Feasibility of an exercise intervention for women with postnatal depression: a pilot randomised controlled trial.
Daley A., Winter H., Grimmett C., McGuinness M., McManus R., MacArthur C.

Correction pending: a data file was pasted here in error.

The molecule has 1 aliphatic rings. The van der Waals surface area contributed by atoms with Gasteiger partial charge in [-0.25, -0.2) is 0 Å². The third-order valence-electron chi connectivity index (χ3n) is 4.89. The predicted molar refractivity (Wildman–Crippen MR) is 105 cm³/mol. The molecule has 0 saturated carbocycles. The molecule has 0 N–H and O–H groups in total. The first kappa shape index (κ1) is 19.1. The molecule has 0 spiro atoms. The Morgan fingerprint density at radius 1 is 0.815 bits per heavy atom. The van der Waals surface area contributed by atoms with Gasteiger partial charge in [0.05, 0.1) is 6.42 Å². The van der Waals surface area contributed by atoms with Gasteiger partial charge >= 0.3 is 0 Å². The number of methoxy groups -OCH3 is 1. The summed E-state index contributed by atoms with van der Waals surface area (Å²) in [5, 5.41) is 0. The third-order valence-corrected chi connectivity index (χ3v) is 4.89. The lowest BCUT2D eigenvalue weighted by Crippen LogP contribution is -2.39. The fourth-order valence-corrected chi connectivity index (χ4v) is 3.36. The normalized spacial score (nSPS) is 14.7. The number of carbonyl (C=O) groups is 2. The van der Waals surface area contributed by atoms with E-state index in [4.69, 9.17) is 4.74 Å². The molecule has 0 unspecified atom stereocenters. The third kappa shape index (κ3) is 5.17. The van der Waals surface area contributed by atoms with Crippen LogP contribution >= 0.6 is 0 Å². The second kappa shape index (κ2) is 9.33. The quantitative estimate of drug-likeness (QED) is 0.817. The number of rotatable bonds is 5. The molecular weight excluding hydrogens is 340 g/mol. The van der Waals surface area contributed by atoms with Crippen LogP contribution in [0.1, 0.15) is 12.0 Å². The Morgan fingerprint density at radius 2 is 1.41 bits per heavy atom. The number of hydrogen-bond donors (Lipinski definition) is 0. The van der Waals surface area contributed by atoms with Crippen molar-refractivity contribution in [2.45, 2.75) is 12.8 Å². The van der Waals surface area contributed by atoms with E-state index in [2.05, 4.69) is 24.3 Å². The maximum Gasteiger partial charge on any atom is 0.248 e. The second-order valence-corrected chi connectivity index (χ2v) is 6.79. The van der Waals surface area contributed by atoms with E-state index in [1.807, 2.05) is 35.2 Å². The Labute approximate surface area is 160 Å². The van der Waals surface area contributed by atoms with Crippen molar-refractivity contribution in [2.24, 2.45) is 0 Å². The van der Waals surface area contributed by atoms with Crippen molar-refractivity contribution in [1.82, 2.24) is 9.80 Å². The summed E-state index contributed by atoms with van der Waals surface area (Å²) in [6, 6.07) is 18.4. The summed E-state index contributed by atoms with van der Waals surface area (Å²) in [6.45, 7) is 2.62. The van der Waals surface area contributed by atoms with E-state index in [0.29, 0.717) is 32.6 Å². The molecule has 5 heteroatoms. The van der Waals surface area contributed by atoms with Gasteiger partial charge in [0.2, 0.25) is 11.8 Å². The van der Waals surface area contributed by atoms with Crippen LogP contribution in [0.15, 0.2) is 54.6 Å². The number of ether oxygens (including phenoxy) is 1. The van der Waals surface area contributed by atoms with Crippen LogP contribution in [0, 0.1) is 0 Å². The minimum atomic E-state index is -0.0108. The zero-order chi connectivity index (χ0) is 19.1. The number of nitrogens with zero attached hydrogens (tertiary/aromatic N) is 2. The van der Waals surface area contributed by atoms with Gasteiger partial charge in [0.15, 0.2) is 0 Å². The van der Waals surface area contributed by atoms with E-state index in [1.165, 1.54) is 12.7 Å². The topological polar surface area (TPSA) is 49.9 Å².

BACKGROUND: Postnatal depression is a serious mental health problem that may be reduced by exercise. AIM: This study examined the feasibility of an exercise intervention for women with postnatal depression, and assessed which methods of recruitment are most effective. DESIGN OF STUDY: Randomised controlled trial. SETTING: General practice and the community. METHOD: Participants were recruited from various sources and randomised to an exercise intervention or usual care with follow-up at 12 weeks. As well as assessing feasibility, other trial outcomes included exercise participation and self-efficacy for exercise. Levels of depression were assessed but the study was not powered to show a difference in this. RESULTS: The recruitment rate of eligible patients was 23.1%. The highest recruitment rate was via referral from the psychiatric mother and baby unit (9/28; 32.1%), followed by invitation letters from GPs (24/93; 25.8%). Thirty-eight eligible participants were randomised. At follow-up there was no significant difference in exercise participation between groups. The intervention group reported significantly higher self-efficacy for exercise compared to usual care, but depression scores did not differ. CONCLUSION: Exercise participation over the 12-week period was not significantly increased, possibly because it is difficult to motivate women with postnatal depression to exercise, or the intervention was not sufficiently intensive. Eligible patients were recruited into this study but response rates were low. Optimum methods of recruitment in this difficult-to-reach population are required prior to a substantive trial. Further research is imperative given poorly-evidenced recommendations by the National Institute for Health and Clinical Excellence to consider this treatment.